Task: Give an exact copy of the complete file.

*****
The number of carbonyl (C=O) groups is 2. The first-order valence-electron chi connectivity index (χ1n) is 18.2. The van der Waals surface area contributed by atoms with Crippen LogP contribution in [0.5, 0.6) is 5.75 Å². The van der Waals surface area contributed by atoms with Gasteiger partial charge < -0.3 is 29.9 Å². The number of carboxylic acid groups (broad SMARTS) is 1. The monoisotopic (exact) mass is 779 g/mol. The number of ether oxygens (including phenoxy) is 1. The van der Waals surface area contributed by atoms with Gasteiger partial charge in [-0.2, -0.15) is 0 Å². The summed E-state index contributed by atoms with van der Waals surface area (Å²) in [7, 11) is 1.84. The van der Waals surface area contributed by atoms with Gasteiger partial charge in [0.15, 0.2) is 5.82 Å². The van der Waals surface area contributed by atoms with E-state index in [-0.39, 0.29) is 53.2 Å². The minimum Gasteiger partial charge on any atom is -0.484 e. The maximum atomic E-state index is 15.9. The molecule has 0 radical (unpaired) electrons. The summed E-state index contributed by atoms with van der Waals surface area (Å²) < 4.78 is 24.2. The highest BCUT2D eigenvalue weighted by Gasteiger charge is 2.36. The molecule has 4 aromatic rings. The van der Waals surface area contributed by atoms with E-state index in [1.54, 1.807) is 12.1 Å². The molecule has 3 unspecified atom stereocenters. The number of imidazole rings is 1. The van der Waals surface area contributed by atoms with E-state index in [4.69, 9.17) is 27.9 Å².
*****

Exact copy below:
The number of carbonyl (C=O) groups is 2. The first-order valence-electron chi connectivity index (χ1n) is 18.2. The van der Waals surface area contributed by atoms with Crippen LogP contribution in [0.5, 0.6) is 5.75 Å². The van der Waals surface area contributed by atoms with Gasteiger partial charge < -0.3 is 29.9 Å². The number of carboxylic acid groups (broad SMARTS) is 1. The monoisotopic (exact) mass is 779 g/mol. The number of ether oxygens (including phenoxy) is 1. The van der Waals surface area contributed by atoms with Gasteiger partial charge in [-0.2, -0.15) is 0 Å². The summed E-state index contributed by atoms with van der Waals surface area (Å²) in [7, 11) is 1.84. The van der Waals surface area contributed by atoms with Gasteiger partial charge in [0.15, 0.2) is 5.82 Å². The van der Waals surface area contributed by atoms with E-state index in [-0.39, 0.29) is 53.2 Å². The minimum Gasteiger partial charge on any atom is -0.484 e. The maximum atomic E-state index is 15.9. The molecule has 0 radical (unpaired) electrons. The summed E-state index contributed by atoms with van der Waals surface area (Å²) < 4.78 is 24.2. The highest BCUT2D eigenvalue weighted by Gasteiger charge is 2.36. The molecule has 4 aromatic rings. The van der Waals surface area contributed by atoms with E-state index in [1.54, 1.807) is 12.1 Å². The molecule has 3 unspecified atom stereocenters. The number of imidazole rings is 1. The van der Waals surface area contributed by atoms with E-state index in [4.69, 9.17) is 27.9 Å².